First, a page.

REST IN GOD’S POWER AND LOVE
Back in the 1970s Rev. Richard Wurmbrand appeared on the 700 Club, an early Christian TV program. Wurmbrand was a Lutheran minister who endured 14 years in a Romanian prison camp during the Communist regime. The typically gloomy and austere Wurmbrand surprised his audience by sharing a testimony of God’s “keeping power” during his most difficult times. Rev. Wurmbrand explained that he was “reduced to nothing” during those days. In order to “rehabilitate” the Lutheran preacher, his Communist jailors injected his veins with “mind-numbing” drugs to destroy his memory of Scripture and Christian doctrine. At one point Wurmbrand couldn’t remember a single Bible verse. He couldn’t even remember the Lord’s Prayer, and he struggled to piece together the simplest plea to God. “How can I be a Christian or maintain my faith when I cannot even pray or recite Scripture?” he thought to himself.
Yet, despite his helplessness, he felt the power and presence of God as never before. The tortured pastor testified that he and his fellow imprisoned believers experienced such joy at this time that they danced for sheer joy because of their Savior. “Our hearts would have burst for joy if we had not danced!”
You know, sometimes we forget that it is God, not we, who sustains us and nurtures our faith and spiritual life. Our quest to gain control over every facet of our lives often results in profound anxiety. We begin to believe that ours and the world’s problems weigh heavily upon us to solve. In reality, God doesn’t need our input or contributions in the equation. He only wants our availability, friendship, and obedience. He will do the rest. And when we are at our weakest and can contribute nothing, He proves himself most powerful and most loving. In the words of Paul, the Apostle, “(Christ) said to me, ‘My grace is sufficient for you for My power is made perfect in weakness’ … therefore I will gladly boast in my weaknesses that the power of Christ may rest upon me. … For when I am weak, then I am strong” (2 Corinthians 12:9-10).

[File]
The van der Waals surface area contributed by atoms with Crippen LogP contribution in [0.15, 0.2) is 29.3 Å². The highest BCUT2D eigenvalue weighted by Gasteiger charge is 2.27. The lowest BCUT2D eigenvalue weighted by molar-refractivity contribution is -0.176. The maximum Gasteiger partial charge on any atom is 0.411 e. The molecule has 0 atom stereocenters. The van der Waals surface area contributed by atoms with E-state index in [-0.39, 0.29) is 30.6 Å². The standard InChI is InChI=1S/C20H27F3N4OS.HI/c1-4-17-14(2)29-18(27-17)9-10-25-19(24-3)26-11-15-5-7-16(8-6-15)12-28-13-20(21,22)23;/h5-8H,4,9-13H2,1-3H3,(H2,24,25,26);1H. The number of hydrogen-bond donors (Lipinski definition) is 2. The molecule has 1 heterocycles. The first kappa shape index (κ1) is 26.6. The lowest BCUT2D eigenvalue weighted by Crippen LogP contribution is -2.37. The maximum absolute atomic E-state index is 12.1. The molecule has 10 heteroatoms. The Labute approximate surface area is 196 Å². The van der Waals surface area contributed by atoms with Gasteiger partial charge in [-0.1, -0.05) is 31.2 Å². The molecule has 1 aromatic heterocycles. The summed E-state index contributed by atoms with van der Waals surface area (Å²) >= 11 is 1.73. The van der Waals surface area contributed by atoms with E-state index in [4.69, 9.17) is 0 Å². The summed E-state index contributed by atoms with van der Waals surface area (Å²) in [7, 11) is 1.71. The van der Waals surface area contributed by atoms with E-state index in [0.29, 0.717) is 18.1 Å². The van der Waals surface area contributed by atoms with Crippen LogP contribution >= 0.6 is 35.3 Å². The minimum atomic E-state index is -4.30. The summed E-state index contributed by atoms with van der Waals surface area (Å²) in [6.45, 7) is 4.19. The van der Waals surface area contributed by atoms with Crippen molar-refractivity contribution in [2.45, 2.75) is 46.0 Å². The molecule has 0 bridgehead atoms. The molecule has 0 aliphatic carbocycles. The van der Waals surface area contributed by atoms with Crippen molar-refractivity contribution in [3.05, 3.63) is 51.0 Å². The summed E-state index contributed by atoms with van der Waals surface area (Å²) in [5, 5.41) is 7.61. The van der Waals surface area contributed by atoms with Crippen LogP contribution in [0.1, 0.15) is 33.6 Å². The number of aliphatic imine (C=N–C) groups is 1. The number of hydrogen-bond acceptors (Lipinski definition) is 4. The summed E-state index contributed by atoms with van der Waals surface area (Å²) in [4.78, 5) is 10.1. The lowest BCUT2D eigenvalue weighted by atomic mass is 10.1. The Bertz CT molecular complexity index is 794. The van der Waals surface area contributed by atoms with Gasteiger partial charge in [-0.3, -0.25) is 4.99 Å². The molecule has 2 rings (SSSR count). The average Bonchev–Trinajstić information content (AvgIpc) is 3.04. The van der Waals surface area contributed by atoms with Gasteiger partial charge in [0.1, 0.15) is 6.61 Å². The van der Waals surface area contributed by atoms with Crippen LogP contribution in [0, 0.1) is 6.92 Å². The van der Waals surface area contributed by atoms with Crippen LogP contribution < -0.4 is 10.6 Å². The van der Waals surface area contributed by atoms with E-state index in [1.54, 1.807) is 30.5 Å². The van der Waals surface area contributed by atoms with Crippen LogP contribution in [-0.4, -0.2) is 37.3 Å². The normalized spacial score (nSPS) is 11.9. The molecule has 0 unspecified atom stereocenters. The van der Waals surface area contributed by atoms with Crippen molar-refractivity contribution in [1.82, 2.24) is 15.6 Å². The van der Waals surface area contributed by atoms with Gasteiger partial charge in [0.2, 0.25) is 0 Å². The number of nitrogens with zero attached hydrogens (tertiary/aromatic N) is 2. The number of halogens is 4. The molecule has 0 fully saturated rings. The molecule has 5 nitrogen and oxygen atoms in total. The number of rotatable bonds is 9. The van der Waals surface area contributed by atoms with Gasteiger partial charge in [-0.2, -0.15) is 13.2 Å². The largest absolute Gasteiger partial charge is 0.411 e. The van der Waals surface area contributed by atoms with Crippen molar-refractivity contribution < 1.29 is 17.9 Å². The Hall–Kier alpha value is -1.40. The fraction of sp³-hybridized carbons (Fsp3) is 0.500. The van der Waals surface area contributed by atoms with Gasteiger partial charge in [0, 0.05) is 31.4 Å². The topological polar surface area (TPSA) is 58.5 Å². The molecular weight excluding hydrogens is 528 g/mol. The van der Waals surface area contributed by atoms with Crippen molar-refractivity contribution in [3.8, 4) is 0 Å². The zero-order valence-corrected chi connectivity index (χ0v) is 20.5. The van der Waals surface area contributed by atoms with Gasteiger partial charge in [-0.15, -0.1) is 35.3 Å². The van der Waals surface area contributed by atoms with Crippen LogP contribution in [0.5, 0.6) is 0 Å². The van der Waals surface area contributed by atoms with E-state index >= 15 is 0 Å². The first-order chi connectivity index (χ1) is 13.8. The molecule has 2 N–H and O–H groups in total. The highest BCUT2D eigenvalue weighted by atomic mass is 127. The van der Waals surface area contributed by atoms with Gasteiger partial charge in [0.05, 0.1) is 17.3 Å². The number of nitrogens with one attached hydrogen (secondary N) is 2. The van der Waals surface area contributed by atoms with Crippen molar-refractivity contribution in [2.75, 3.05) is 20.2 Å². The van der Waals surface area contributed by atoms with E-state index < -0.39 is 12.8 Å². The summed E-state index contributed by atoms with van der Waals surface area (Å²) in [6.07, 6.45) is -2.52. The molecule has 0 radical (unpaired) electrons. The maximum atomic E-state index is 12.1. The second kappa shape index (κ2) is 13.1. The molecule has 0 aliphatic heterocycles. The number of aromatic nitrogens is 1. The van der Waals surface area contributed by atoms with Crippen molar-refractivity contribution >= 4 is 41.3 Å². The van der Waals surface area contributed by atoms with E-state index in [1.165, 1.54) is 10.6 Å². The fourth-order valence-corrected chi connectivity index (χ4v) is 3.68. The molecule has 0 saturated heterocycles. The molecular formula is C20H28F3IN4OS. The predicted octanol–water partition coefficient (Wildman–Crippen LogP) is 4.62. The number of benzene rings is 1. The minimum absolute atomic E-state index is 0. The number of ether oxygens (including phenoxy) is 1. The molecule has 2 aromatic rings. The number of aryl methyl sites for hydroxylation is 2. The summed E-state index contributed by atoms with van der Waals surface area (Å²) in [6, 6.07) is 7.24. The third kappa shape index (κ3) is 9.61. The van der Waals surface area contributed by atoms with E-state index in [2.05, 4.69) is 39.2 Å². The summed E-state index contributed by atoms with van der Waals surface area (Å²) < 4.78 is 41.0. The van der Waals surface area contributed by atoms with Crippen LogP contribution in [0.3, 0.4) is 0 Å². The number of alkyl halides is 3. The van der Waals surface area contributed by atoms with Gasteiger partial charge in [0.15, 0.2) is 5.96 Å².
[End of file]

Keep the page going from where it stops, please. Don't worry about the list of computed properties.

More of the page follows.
I recently read the story of a man in his 50s, Roger Zerbe, who was suffering from Alzheimer’s disease. After a series of losing bouts with the loss of his short-term memory, he wrote this note to his wife.
“Honey, today fear is taking over. The day is coming when all my memories of this life we share will be gone. You and the boys will be gone from me. I will lose you even as I am surrounded by you and your love. I don’t want to leave you. I want to grow old in the warmth of memories. Forgive me for leaving so slowly and painfully.”
Lovingly his wife, Becky, wrote back,
“My sweet husband, I will continue to go on loving you and caring for you – not because you know me or remember our life, but because I remember you. I remember the man who proposed to me and told me he loved me, the look on his face when his children were born, the father he was, …how he held my hand when he prayed. I cherish the pleasure, obligation, commitment, and opportunity to care for you because I remember you.”
God’s love is like that. His love for and memory of us depends upon Him, not our performance or ability to return that love.
PRAYER: Dear Father in heaven, I praise and thank You that You love and care for me regardless of my ability to love You in return. Thank You that when I am my weakest, Your love for and strength toward me only intensifies. Please help me to always cherish this love. Amen.